Many people think DHTs might have the possibility of being a unified P2P architecture, a single structure that provides several different network services; the IRIS project is predicated on this belief. A unified P2P DHT-based architecture is attractive because it means programmers only have to understand and implement a single network substrate in order to get many different services. For example, an open-source project named The Circle implements a Chord-like DHT and uses it in several different ways:

* Share files
* Send instant messages and chat IRC-style
* Put together your own personalized, trust based news service

It does this by using its Chord DHT as a generalized architecture that doesn't need to be changed based on particular uses.

I would like to add NAT/Firewall routing and detection to the mix. The research question is: is it possible to add NAT/Firewall routing into DHTs/overlay networks such that you get them "for free" or for very little extra effort?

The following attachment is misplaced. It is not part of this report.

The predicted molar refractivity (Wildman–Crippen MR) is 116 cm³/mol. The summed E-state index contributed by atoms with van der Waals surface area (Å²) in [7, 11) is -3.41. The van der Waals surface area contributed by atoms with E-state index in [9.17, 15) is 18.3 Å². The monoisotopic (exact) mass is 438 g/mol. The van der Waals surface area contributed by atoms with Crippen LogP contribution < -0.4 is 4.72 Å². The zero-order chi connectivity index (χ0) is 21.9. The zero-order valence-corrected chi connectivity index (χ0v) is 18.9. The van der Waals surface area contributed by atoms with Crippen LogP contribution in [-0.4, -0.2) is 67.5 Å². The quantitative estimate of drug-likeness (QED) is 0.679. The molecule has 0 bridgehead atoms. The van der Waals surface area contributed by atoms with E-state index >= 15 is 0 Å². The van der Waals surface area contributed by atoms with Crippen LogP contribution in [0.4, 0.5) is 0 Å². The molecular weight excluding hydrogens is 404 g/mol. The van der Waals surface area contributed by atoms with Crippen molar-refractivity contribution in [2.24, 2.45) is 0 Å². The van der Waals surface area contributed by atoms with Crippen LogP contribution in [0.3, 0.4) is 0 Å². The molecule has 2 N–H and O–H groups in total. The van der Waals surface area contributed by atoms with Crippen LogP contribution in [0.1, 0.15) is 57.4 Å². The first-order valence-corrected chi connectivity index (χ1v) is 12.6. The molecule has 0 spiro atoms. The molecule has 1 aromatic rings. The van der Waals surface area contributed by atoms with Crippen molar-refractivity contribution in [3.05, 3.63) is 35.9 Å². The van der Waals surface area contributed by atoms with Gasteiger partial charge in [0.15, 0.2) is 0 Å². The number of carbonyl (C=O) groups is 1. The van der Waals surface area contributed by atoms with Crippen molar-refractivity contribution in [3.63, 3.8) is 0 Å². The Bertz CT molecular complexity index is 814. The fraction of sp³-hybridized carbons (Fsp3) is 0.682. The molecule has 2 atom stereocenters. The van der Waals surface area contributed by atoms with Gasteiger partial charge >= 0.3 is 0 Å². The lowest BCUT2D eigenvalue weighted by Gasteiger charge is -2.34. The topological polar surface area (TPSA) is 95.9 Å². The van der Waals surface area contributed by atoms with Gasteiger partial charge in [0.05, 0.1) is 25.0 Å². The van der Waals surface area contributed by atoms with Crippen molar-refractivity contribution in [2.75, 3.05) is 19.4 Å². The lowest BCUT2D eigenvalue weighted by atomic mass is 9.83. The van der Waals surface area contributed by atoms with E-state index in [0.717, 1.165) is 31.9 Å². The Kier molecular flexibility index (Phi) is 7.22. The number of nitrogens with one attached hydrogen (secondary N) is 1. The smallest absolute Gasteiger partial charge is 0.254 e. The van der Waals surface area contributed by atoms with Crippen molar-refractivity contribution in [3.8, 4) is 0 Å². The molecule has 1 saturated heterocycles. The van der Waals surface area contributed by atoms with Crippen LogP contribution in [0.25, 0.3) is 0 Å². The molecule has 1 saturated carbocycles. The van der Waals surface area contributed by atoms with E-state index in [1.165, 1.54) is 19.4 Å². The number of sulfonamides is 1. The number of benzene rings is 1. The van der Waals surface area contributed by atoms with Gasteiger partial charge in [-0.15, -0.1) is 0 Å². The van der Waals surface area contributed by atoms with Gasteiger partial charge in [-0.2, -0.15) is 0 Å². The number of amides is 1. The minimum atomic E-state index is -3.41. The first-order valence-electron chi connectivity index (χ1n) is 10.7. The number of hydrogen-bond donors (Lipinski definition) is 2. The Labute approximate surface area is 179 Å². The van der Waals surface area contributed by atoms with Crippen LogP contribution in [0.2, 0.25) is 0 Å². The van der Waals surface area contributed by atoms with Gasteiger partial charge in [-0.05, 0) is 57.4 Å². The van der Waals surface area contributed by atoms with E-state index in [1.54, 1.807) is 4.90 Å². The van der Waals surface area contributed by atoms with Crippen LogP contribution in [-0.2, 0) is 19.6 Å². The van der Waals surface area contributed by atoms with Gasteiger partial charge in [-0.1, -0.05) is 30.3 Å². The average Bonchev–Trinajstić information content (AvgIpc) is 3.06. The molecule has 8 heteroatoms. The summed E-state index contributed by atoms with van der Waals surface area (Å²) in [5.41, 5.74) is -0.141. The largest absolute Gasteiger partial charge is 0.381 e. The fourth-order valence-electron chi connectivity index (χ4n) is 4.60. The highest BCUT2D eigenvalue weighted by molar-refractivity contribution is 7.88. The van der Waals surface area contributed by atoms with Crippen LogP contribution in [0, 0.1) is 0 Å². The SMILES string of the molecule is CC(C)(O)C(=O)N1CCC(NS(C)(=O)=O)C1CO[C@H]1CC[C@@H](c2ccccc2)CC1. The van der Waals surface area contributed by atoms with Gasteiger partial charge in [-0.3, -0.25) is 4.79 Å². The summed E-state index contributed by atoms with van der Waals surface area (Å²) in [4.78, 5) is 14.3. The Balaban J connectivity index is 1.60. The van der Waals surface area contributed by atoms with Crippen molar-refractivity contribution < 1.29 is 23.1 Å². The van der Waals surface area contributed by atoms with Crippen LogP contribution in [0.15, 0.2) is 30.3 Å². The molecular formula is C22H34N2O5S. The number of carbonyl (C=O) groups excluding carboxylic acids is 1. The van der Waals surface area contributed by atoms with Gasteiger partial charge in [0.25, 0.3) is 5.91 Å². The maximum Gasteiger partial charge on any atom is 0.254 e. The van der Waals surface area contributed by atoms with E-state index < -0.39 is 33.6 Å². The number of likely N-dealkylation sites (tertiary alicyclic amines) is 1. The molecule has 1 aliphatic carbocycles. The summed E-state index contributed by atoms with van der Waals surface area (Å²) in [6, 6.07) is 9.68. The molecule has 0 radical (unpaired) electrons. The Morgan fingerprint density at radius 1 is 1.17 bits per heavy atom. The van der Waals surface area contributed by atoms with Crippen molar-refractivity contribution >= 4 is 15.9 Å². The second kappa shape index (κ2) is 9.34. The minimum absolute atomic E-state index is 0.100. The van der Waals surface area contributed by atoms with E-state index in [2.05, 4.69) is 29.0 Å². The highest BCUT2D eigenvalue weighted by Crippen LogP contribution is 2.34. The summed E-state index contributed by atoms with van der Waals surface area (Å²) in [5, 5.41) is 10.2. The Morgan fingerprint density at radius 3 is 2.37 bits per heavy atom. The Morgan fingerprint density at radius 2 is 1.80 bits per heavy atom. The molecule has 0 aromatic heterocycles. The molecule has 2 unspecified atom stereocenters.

Well, as a first quick stab at the problem, imagine this. Most DHT type systems involve your requests being mediated by other peers, as they examine the hash of what you are looking for, and either re-route that request in a certain direction or satisfy it because they are handling that portion of the DHT space. So by default all peers are being mediated, which is a base requirement for NAT or firewall issues, since those peers can't automatically receive incomming requests from outside peers and need to be mediated for certain transactions. Imagine further that your particular DHT scheme requires that you maintain a constant connection with the other peers who are "closest" to you in the DHT space, which makes sense for performance reasons because you will be getting and sending requests to these folks on a large basis. If this connection were made to be HTTP, then we have again solved another piece of the puzzle since many firewalls allow HTTP connections out; plus, many of the JXTA-type NAT schemes require that the NATed peer maintain an HTTP connection to another peer, who mediates all inbound requests to the NATed peer. Further, imagine if we somehow encode whether a peer is NATed or firewalled into its hash address, and choose our DHT scheme to somehow "stripe" NATed/Firewalled peers against non-NATed/non-firewalled peers (since NATed/Firewalled peers must have non-NATed/non-firewalled peers be their intermediaries). Now imagine that we are a NATed/firewalled peer, sitting in our location in the DHT address space in such a way that we are automatically being mediated by our closest neighbor, who is non-NATed/non-Firewalled. We maintain a connection to our closest neighbors using HTTP. We send out a request containing the hash value of some item to retrieve as well as our own peer's hash ID within the space; this value is routed through the DHT until it reaches a peer who can satisfy it, at which time that peer pulls out the requesting peer's hash ID and sends back the response. Since our DHT was set-up to stripe NATed and non-NATed peers together, as this responding request comes back through the mesh it will automatically go to the non-NATed peer, who will then send it back to us.